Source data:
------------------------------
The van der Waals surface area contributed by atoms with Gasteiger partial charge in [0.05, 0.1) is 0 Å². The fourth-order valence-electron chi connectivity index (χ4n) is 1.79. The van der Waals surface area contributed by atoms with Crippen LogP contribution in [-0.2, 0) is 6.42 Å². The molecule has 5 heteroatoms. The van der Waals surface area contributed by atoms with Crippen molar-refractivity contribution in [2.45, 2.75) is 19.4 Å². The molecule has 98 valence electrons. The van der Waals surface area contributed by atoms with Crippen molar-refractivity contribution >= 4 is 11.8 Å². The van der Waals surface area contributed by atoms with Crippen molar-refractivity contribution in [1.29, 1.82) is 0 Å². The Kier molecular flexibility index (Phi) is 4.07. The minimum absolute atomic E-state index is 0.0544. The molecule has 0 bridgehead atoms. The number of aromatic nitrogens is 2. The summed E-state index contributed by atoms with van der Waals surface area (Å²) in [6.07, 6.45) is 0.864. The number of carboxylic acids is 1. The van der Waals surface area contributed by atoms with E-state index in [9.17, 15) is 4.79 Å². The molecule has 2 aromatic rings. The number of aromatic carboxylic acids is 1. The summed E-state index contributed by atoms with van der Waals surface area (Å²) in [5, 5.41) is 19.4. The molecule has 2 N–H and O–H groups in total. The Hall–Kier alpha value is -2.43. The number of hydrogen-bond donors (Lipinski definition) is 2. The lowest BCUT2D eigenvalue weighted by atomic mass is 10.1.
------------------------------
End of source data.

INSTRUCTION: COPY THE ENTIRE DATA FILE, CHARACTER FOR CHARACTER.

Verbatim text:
The van der Waals surface area contributed by atoms with Gasteiger partial charge in [0.05, 0.1) is 0 Å². The fourth-order valence-electron chi connectivity index (χ4n) is 1.79. The van der Waals surface area contributed by atoms with Crippen LogP contribution in [-0.2, 0) is 6.42 Å². The molecule has 5 heteroatoms. The van der Waals surface area contributed by atoms with Crippen molar-refractivity contribution in [2.45, 2.75) is 19.4 Å². The molecule has 98 valence electrons. The van der Waals surface area contributed by atoms with Crippen molar-refractivity contribution >= 4 is 11.8 Å². The van der Waals surface area contributed by atoms with Crippen molar-refractivity contribution in [1.29, 1.82) is 0 Å². The Kier molecular flexibility index (Phi) is 4.07. The minimum absolute atomic E-state index is 0.0544. The molecule has 0 bridgehead atoms. The number of aromatic nitrogens is 2. The summed E-state index contributed by atoms with van der Waals surface area (Å²) in [6.07, 6.45) is 0.864. The number of carboxylic acids is 1. The van der Waals surface area contributed by atoms with E-state index in [9.17, 15) is 4.79 Å². The molecule has 2 aromatic rings. The number of aromatic carboxylic acids is 1. The summed E-state index contributed by atoms with van der Waals surface area (Å²) in [5, 5.41) is 19.4. The molecule has 2 N–H and O–H groups in total. The Hall–Kier alpha value is -2.43. The number of hydrogen-bond donors (Lipinski definition) is 2. The lowest BCUT2D eigenvalue weighted by atomic mass is 10.1.